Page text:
See more from this Session: Soil and Plant Analysis: Tools for Improved Nutrient Management II
Wednesday, October 19, 2011
Henry Gonzalez Convention Center, Hall C, Street Level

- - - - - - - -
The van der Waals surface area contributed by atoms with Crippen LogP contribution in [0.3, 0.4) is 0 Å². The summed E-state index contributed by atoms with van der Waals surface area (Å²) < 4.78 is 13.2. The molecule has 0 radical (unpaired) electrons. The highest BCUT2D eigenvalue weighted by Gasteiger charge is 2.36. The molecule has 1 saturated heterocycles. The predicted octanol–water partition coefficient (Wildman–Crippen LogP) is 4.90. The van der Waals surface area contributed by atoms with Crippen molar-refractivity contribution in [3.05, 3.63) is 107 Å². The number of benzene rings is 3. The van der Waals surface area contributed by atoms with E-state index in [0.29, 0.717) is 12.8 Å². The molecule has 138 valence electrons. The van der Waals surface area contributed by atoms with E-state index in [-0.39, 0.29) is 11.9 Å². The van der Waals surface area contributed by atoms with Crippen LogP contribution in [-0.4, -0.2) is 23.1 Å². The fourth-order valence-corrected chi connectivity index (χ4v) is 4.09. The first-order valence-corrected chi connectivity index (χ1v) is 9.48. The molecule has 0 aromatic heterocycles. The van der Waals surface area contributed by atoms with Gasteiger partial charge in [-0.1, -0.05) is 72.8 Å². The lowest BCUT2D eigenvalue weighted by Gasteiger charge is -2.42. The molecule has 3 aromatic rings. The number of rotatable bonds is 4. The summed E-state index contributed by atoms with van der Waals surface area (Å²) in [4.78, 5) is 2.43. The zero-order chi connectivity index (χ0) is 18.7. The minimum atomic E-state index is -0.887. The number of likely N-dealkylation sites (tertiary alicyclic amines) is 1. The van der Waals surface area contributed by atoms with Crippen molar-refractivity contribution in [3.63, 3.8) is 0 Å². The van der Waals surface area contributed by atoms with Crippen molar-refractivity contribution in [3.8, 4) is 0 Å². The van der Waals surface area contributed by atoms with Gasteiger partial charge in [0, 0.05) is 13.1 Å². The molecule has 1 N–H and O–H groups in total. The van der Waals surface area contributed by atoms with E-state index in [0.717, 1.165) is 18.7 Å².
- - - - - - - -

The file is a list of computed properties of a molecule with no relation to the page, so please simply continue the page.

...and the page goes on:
Near infrared reflectance spectroscopy (NIRS) is currently being tested in soil analysis but it has rarely been used on contrasting soils to predict soil N supply. We assessed NIRS prediction of soil properties related to N availability [NH4, NO3, total N, total C, C/N ratio] and field-based indices of soil N supply [corn (Zea mays L.) N uptake and yield], and how predictions were affected by sample set homogeneity. The soil samples were collected from 2000 to 2009 from 48 sites across four Canadian provinces (British Columbia, Ontario, New Brunswick and Quebec). The total sample set (n = 282) was divided into fine- (≥35% clay; n = 101) and coarse-textured (<35% clay; n = 181) sample sets. Modified partial least squares regression was used to develop prediction equations based on 80% of samples in the calibration set. These equations were validated using the remaining samples and evaluated using the coefficient of determination (R2) and ratio of performance deviation [RPD = SD/SEP(C)]. For the total set of samples, predictions were reliable for total N, total C and C/N ratio (0.7 ≤ R2 ≤ 0.9, 1.75 ≤ RPD ≤ 3), and less reliable for NH4, NO3, N uptake and yield (R2 < 0.7, RPD < 1.75). Prediction accuracy for total N, total C, C/N ratio, NH4 and N uptake increased with set homogeneity (i.e. from total to texture sets) and were better for the fine-textured set, except for N uptake which was reliable (RPD = 2.46) only for the coarse-textured set. This study demonstrated the possibility of developing reliable NIRS predictive models for soil total N, total C, and C/N ratio from contrasting soils and climatic conditions. Reliable NIRS prediction for NH4 and N uptake can also be developed when soil samples are grouped based on texture.